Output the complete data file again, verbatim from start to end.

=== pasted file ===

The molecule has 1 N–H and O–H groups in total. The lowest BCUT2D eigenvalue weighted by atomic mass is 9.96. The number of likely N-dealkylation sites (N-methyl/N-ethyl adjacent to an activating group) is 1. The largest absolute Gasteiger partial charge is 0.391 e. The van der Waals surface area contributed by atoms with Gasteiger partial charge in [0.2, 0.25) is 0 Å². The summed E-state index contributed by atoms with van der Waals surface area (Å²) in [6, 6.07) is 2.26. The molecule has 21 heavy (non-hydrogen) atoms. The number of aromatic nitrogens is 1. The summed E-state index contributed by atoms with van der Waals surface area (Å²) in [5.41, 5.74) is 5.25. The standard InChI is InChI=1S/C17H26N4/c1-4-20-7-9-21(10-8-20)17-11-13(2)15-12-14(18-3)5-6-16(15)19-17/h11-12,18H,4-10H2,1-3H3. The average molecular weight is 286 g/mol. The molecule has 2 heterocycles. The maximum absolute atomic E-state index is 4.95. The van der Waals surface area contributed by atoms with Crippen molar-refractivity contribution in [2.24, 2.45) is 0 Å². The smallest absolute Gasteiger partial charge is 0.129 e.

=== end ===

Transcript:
The molecule has 1 N–H and O–H groups in total. The lowest BCUT2D eigenvalue weighted by atomic mass is 9.96. The number of likely N-dealkylation sites (N-methyl/N-ethyl adjacent to an activating group) is 1. The largest absolute Gasteiger partial charge is 0.391 e. The van der Waals surface area contributed by atoms with Gasteiger partial charge in [0.2, 0.25) is 0 Å². The summed E-state index contributed by atoms with van der Waals surface area (Å²) in [6, 6.07) is 2.26. The molecule has 21 heavy (non-hydrogen) atoms. The number of aromatic nitrogens is 1. The summed E-state index contributed by atoms with van der Waals surface area (Å²) in [5.41, 5.74) is 5.25. The standard InChI is InChI=1S/C17H26N4/c1-4-20-7-9-21(10-8-20)17-11-13(2)15-12-14(18-3)5-6-16(15)19-17/h11-12,18H,4-10H2,1-3H3. The average molecular weight is 286 g/mol. The molecule has 2 heterocycles. The maximum absolute atomic E-state index is 4.95. The van der Waals surface area contributed by atoms with Crippen molar-refractivity contribution in [2.24, 2.45) is 0 Å². The smallest absolute Gasteiger partial charge is 0.129 e.